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Effect of incremental levels of crude degummed canola oil on milk progesterone, plasma luteinizing and follicle stimulating hormones of primiparous Holstein-Friesian cows in a pasture-based system

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posted on 2023-05-18, 04:40 authored by John Otto, Malau-Aduli, BS, Rao, A, Clarke, IJ, Malau-Aduli, AEO
Dietary supplementation of lactating cows with fat can alter the profiles of key reproductive hormones and boost postpartum energy balance. However, published data under Australian pasture-based dairy production conditions are scanty and inconsistent. Therefore, the objective of this study was to determine whether dietary inclusion of crude degummed canola oil (CDCO) at incremental levels for eight-weeks will have significant influence on progesterone (P4), luteinizing hormone (LH) and follicle stimulating hormone (FSH) of primiparous Holstein–Friesian cows grazing pastures. We tested the hypothesis that postpartum supplementation of primiparous Holstein–Friesian cows with dietary CDCO in a pasture-based system will alter the concentrations of P4, LH and FSH reproductive hormones. A random allocation of twenty primiparous Holstein–Friesian cows into four treatment groups that consisted of a wheat-based pelleted basal diet with no supplemental CDCO (control), or a wheat-based pelleted basal diet with CDCO added at 25 ml/kg (low), 35 ml/kg (medium) and 50 ml/kg (high) was employed in an eight-week feeding trial after two weeks of adjustment. Supplementation levels of CDCO and week of data collection were significant sources of variation (P < 0.05) that influenced FSH and P4 concentrations. However, there was no significant effect of supplementation on LH concentration (P > 0.05). It was apparent that cows in the high (0.459 ng/ml), medium (0.367 ng/ml) and low (0.251 ng/ml) levels of oil treatments had higher mean plasma FSH concentrations compared to the control (0.172 ng/ml) cows. It was concluded that the current levels of CDCO can be used in pasture-based dairy systems to increase FSH, but not LH and P4.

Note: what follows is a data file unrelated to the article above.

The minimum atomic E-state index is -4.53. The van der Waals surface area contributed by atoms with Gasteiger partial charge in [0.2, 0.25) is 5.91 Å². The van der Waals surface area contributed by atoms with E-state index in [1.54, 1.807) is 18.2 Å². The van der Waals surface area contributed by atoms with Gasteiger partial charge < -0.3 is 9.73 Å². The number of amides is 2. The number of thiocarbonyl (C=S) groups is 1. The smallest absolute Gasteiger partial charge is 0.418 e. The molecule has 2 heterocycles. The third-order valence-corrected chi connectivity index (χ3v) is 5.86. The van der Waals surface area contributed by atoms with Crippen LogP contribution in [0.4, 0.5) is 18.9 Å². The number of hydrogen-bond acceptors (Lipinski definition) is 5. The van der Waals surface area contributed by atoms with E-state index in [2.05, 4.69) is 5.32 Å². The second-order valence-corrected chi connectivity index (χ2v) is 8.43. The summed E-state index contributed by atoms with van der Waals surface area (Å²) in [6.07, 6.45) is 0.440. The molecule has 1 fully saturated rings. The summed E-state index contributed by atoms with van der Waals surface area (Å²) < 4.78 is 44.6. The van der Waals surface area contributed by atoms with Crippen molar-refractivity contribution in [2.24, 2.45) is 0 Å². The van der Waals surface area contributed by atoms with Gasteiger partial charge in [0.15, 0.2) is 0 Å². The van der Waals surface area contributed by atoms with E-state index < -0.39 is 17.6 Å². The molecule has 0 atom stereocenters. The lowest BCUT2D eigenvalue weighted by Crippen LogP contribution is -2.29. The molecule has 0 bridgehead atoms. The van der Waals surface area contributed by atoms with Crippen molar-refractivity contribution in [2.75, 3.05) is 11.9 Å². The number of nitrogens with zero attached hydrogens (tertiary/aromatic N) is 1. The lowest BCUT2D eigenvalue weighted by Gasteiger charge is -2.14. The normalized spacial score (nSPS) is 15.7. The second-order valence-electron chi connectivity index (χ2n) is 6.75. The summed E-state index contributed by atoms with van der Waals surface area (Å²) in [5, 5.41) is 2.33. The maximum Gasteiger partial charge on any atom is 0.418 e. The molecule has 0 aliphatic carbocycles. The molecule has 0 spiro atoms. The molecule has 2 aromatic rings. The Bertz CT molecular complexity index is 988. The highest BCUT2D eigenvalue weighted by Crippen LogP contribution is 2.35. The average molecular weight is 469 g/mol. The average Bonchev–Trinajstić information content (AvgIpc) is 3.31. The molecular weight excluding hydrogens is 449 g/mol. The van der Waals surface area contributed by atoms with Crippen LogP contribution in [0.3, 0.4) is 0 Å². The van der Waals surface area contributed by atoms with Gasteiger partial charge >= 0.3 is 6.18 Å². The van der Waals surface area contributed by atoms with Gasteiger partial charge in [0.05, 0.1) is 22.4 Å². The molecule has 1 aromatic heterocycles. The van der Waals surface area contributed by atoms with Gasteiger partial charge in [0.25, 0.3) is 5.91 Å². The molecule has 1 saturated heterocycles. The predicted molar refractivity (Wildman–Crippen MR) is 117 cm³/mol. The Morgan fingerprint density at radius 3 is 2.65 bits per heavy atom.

Publication title

International Journal of Veterinary Science and Medicine






Tasmanian Institute of Agriculture (TIA)


Elsevier BV

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Licensed under Creative Commons Attribution-NonCommercial-NoDerivs 3.0 Unported (CC BY-NC-ND 3.0)

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  • Open

Socio-economic Objectives

Dairy cattle

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